Second International Handbook of Science Education

Volume 24 of the series Springer International Handbooks of Education pp 771-782


An International Perspective on Science Curriculum Development and Implementation

  • Richard K. CollAffiliated withFaculty of Science & Engineering, University of Waikato Email author 
  • , Neil TaylorAffiliated withFaculty of the Professions, School of Education, University of New England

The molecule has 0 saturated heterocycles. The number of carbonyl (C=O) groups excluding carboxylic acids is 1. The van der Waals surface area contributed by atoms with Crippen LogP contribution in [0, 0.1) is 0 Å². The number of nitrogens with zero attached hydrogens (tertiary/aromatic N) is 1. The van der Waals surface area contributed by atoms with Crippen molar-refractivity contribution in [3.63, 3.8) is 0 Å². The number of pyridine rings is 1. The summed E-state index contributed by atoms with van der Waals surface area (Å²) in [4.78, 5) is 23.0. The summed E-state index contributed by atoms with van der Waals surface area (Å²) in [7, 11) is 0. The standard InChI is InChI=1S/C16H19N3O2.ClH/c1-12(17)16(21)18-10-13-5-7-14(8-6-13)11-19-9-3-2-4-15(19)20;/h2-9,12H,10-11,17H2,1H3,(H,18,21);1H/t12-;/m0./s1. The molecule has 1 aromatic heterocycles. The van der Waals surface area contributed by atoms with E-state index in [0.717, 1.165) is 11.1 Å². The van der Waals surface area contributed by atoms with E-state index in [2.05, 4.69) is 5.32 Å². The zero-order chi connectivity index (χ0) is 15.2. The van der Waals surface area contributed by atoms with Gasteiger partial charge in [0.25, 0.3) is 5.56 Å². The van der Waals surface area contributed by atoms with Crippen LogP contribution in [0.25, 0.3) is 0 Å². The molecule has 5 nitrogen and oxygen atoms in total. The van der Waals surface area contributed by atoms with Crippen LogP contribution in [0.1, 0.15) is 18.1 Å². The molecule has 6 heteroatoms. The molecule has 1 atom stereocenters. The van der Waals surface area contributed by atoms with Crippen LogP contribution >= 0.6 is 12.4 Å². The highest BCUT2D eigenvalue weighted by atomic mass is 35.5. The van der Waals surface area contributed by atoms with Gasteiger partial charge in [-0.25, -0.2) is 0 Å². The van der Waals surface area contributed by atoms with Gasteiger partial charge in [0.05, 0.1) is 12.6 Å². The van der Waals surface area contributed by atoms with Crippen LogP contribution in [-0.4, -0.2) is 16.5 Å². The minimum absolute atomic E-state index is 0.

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Because many so-called developing nations see science as a key tool for economic development, much emphasis has been placed on enhancing science education in developing countries. Typically, this has consisted of importation of Western notions of science education (such as a learner-centred curriculum), and, in some cases, direct import of foreign science curricula – often those of the prior colonial power. Here we argue that science curriculum development in developed countries has frequently failed to take into account the importance of local context. We propose that science curriculum development in developed countries should be needs-based, built upon evaluation of past local experiences, and maintain coherence between curriculum aims and the assessment regime. Such a process, we suggest, requires a long time, as well as substantive, ongoing professional development.


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